Fifty Shades of Hand-Held Device Envy

Apr 26, 2014 | 2 comments

Two Hands Busy

OMG!  Two Hands Busy?

Everywhere I go these days, someone is focusing full attention on one or another kind of hand-held device.  They tap and swipe and do the pinch-and-spread finger motion, totally oblivious of their surroundings.  Too, we have friends and loved ones who are on the techno-edge, device-wise.  They arrive at our house with the latest and greatest in new-fangled equipment and wow us with what it can do, what they can do, what we can learn, how fast we can be at one with the world.  There are Kindles and i-pads and notebooks and tablets.  They get smaller and smaller and do more and more.

We know that it is all very twenty-first century and, on the one hand, have felt compelled to be a part of the gang.  We even treated ourselves to i-phones a few years back with the idea of staying in touch with my mother’s caregivers even when we were on the road.

Now What Again

Tap? Swipe? Whaaat?

It seemed ridiculous to pay for the spiffy AT&T phone service while continuing to have a land line, so we dropped our long-distance capabilities.  In retrospect, it should have been absolutely predictable that AT&T coverage from Oysterville would go from “iffy” to “not at all” at about the same time.

The sequence that followed was something like 1)get rid of the i-phones; 2)go back to long-distance on our land line; decide to try a Verizon phone device – with which we are tentatively satisfied but we’re not totally committed, as in we share one device and we’re hanging on to our land line long distance.

And then… on a recent trip to Seattle I succumbed to yet another device.  I’m not sure if it’s a tablet or a notebook or what Dell is calling it but, presumably, it is “fully loaded” and “does everything.”  Even though I have a laptop that I adore, I was wooed by this device’s ‘extreme portability’ – it’ll fit into my purse (and never mind that I have trouble reading some of the teeny-tiny print when it’s in certain functions or apps or whatever they call them.)  I naively thought (and the salesperson assured me) that I could travel and post my daily blog without missing a beat.

Tethered for Recharging (1)

Tethered for Recharging

I should have had a premonition about the learning curve when I was told that I would get twenty free lessons at my nearby Microsoft store.  (For us, “nearby” in this case is Portland or Seattle and getting there and back would eat up a day and a tank of gas, to say nothing of the extreme opportunity for personal memory loss on the way back home.) “Oh,” said my friends, “don’t worry about the lessons; just fool around with it.  Experiment.  You’ll get the hang of it in no time.”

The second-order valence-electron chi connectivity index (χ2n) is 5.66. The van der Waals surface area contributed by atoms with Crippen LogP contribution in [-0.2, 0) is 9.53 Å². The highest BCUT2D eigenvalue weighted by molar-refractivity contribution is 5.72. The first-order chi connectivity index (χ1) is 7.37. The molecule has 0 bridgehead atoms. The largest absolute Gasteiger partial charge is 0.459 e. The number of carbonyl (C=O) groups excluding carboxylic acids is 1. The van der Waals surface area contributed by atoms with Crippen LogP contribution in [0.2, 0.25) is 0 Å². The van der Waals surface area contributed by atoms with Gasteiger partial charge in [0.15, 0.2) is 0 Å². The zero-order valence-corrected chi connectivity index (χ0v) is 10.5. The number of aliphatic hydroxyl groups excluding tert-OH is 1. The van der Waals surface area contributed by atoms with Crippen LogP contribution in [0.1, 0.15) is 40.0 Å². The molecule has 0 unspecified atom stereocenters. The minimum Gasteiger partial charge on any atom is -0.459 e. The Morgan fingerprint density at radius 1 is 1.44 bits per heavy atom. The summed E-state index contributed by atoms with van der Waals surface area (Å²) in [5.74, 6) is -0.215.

So it is that I’ve been closeted with my device for days and days.  Sometimes I actually figure out how to do something and can even repeat the process.  Mostly, though, it’s hit, miss, and forget.  Plus the print doesn’t always get bigger and I wonder if eventually I’ll go blind.

And what have I learned so far?  I’ve learned that Device Envy is probably better than Device Addiction and I feel pretty sure that I will not be one of those folks making a spectacle of myself in public.  I’m also moderately sure that I’ll be keeping my device in my purse except in the privacy of my own home.  For one thing, I don’t want to risk feeling compelled to latch on to the nearest twelve-year-old for advice.  Seems unseemly.

2 Comments

  1. Stephanie Frieze

    My leg up when I got my “smart phone” was having Linda along with me. A nine year old can go a long ways toward teaching you the ins and outs of technology. Your friends were right. Fooling around with it is probably better than spending a whole day going to Portland or Seattle unless you’ve another reason to go. I KNOW my phone and laptop have all sorts of capabilities I don’t know about yet and my student keeps telling me to bring the laptop to school so he can show me. I’m quite proud of myself because the other day I fiddled around and erased all but one game that Gabriel had downloaded! Yay, Grammy!

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  2. sandra stonebreaker

    I totally relate with your various issues concerning computers and “mobile” devices.
    Mostly, I have conquered the desktop..until each time I have to get a new one.
    I had a “flip” phone for years but knew I needed an I-Phone. Bad decision! I can make calls, after an effort text and that is pretty much it. Like you I have almost no service at my house so “playing” with it means going elsewhere and sitting in the car. As soon as the contract runs out I shall go back to a more simple phone.
    And, yes, I envy the I-Pads, Nooks, etc.etc. which is the reason I ended up with the I-Phone.

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